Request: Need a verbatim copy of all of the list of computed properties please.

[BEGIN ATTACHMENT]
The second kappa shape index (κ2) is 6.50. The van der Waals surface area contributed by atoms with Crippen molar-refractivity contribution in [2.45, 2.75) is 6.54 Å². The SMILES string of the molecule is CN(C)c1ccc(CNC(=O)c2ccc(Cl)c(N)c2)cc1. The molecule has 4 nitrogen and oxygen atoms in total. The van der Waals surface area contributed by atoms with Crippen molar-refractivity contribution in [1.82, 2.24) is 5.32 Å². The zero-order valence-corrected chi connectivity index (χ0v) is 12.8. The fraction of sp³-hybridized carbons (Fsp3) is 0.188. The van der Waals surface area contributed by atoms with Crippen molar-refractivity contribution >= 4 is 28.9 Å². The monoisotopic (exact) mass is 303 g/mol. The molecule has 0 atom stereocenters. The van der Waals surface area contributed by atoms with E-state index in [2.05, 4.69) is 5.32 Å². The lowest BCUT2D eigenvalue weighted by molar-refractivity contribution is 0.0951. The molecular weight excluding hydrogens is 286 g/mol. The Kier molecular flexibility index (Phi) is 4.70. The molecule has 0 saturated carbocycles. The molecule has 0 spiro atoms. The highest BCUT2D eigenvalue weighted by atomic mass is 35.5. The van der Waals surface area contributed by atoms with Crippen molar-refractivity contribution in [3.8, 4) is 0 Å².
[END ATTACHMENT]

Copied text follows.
The second kappa shape index (κ2) is 6.50. The van der Waals surface area contributed by atoms with Crippen molar-refractivity contribution in [2.45, 2.75) is 6.54 Å². The SMILES string of the molecule is CN(C)c1ccc(CNC(=O)c2ccc(Cl)c(N)c2)cc1. The molecule has 4 nitrogen and oxygen atoms in total. The van der Waals surface area contributed by atoms with Crippen molar-refractivity contribution in [1.82, 2.24) is 5.32 Å². The zero-order valence-corrected chi connectivity index (χ0v) is 12.8. The fraction of sp³-hybridized carbons (Fsp3) is 0.188. The van der Waals surface area contributed by atoms with Crippen molar-refractivity contribution >= 4 is 28.9 Å². The monoisotopic (exact) mass is 303 g/mol. The molecule has 0 atom stereocenters. The van der Waals surface area contributed by atoms with E-state index in [2.05, 4.69) is 5.32 Å². The lowest BCUT2D eigenvalue weighted by molar-refractivity contribution is 0.0951. The molecular weight excluding hydrogens is 286 g/mol. The Kier molecular flexibility index (Phi) is 4.70. The molecule has 0 saturated carbocycles. The molecule has 0 spiro atoms. The highest BCUT2D eigenvalue weighted by atomic mass is 35.5. The van der Waals surface area contributed by atoms with Crippen molar-refractivity contribution in [3.8, 4) is 0 Å².